HorseWorld faces 'tough decisions' over financial future

Horseworld site in Whitchurch Objectors opposed plans to redevelop part of the HorseWorld site for housing

Related Stories

A horse welfare charity has said it faces "tough decisions" about redundancies and restructuring to become financially viable.

Bristol's HorseWorld, which cares for abandoned horses, is considering "urgent" cost-cutting, including closing part of its Whitchurch base.

The charity said it was consulting with its 62 staff members.

A spokesman said the problems were due to "plummeting voluntary donations" and rising numbers of horses in need.

In November, the charity's plans to build 125 homes and a new £7m visitor centre, funded by the house sales and an increase in tourist numbers, were rejected by the local authority.

Objectors opposed the plans as the site is on green belt land.

The board of trustees is now considering shutting the visitor centre completely, as well as reducing the size of its head office operation.

Managing director Mark Owen said it was "a very sad day".

"The current visitor centre is not only too small and outdated to accommodate enough visitors, but it is also separated from our much larger equine rescue and rehabilitation facilities," he said.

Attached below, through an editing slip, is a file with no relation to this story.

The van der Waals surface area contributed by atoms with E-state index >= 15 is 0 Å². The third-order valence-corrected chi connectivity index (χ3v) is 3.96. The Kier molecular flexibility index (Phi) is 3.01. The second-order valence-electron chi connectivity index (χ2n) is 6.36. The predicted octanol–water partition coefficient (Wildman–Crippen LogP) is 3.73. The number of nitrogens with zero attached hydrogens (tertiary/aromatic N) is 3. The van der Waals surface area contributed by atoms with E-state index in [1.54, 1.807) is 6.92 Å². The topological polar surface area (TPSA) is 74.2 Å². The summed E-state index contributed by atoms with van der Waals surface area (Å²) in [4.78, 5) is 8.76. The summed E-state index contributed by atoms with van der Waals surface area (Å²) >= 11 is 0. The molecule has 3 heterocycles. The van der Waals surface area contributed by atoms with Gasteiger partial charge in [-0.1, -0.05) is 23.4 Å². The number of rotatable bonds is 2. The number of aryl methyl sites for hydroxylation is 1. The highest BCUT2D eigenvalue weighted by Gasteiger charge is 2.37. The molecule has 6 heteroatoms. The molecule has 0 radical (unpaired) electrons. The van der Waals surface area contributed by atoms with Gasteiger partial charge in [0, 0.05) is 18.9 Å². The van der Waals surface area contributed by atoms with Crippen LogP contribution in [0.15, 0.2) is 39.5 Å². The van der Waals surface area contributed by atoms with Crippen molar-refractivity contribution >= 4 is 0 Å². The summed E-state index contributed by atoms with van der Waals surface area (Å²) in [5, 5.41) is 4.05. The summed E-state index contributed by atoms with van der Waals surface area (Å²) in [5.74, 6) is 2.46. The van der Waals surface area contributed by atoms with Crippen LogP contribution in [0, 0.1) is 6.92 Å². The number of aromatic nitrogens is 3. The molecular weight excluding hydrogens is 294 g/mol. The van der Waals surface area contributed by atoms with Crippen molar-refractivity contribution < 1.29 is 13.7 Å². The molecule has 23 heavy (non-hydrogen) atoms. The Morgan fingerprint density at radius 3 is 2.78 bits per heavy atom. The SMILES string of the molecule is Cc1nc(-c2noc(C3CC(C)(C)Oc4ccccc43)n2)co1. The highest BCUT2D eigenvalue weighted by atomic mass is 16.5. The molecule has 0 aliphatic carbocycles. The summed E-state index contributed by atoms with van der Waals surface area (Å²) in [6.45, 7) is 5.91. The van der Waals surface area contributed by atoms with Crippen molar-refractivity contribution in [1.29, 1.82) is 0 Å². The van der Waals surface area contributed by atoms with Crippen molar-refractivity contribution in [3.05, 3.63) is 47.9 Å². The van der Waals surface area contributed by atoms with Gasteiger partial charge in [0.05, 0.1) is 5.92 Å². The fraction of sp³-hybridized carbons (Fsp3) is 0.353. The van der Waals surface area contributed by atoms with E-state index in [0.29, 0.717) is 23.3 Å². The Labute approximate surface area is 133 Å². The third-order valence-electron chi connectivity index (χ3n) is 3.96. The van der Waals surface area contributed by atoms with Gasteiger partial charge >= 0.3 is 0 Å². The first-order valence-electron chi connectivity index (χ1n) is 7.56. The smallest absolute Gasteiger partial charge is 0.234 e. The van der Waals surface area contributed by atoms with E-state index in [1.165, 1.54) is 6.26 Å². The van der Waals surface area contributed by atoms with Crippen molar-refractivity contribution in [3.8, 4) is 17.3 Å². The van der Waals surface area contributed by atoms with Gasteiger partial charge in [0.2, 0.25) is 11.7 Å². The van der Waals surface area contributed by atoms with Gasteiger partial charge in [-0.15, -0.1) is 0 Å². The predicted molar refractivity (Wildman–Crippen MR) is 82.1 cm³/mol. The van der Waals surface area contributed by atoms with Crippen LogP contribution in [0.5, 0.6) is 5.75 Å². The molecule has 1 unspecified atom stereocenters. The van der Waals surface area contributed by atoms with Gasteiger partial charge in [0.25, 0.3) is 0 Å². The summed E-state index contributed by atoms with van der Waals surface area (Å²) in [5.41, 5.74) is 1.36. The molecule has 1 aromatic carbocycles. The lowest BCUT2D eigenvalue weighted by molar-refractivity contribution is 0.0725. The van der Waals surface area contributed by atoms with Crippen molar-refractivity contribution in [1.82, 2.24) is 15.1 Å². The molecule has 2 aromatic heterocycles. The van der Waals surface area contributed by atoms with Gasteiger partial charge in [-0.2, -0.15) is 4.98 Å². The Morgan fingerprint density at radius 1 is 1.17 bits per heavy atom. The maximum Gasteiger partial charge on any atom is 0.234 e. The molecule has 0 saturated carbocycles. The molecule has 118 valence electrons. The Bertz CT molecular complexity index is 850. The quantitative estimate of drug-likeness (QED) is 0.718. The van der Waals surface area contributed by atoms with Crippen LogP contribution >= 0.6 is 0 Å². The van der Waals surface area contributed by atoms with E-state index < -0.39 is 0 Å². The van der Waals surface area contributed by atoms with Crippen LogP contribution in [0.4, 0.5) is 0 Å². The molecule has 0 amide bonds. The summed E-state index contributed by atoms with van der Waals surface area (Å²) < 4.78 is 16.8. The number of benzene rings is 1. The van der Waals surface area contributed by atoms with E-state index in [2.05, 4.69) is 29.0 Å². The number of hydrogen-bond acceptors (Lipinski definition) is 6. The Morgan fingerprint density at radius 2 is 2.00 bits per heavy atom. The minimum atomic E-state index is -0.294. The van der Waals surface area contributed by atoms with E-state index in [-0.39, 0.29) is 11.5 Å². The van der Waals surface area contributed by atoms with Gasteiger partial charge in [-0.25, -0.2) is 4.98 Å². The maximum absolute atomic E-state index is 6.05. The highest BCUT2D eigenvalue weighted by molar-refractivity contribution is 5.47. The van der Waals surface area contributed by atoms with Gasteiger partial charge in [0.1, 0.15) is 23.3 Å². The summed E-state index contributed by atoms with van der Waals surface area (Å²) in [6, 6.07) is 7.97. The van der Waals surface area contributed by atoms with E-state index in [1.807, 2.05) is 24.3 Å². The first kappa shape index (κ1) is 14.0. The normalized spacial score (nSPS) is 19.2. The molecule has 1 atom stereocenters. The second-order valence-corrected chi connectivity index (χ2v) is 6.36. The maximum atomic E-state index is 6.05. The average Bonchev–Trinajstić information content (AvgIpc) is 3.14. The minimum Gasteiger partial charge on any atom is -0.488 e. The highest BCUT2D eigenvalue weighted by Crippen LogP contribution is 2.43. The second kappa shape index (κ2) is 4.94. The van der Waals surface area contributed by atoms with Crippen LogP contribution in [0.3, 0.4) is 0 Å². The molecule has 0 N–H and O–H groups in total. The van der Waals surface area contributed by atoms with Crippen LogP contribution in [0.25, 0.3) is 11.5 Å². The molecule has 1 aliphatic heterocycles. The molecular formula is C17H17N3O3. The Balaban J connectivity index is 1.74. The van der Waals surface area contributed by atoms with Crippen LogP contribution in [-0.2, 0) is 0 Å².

"Keeping both these separate operations running is simply not a financially sustainable long-term option for the charity.

"We have to take some tough decisions to bring our losses under control."

More on This Story

Related Stories

The BBC is not responsible for the content of external Internet sites

BBC Bristol

Weather

Bristol

29 °C 17 °C

Features

  • Shinji Mikamo's father's watchTime peace

    The story of the watch that survived Hiroshima


  • A man hangs a Catalan flag at his balcony near Barcelona in 2013Caledonia homage

    Who are the Europeans with an eye on the Scottish referendum?


  • Elephant Diaries - BBCGoing wild

    Wildlife film-makers reveal the tricks of the trade


  • Hamas rally in the West Bank village of Yatta, 2006Hamas hopes

    Why the Palestinian group won't back down yet


  • A woman dining aloneTable for one

    The restaurants that love solo diners


BBC © 2014 The BBC is not responsible for the content of external sites. Read more.

This page is best viewed in an up-to-date web browser with style sheets (CSS) enabled. While you will be able to view the content of this page in your current browser, you will not be able to get the full visual experience. Please consider upgrading your browser software or enabling style sheets (CSS) if you are able to do so.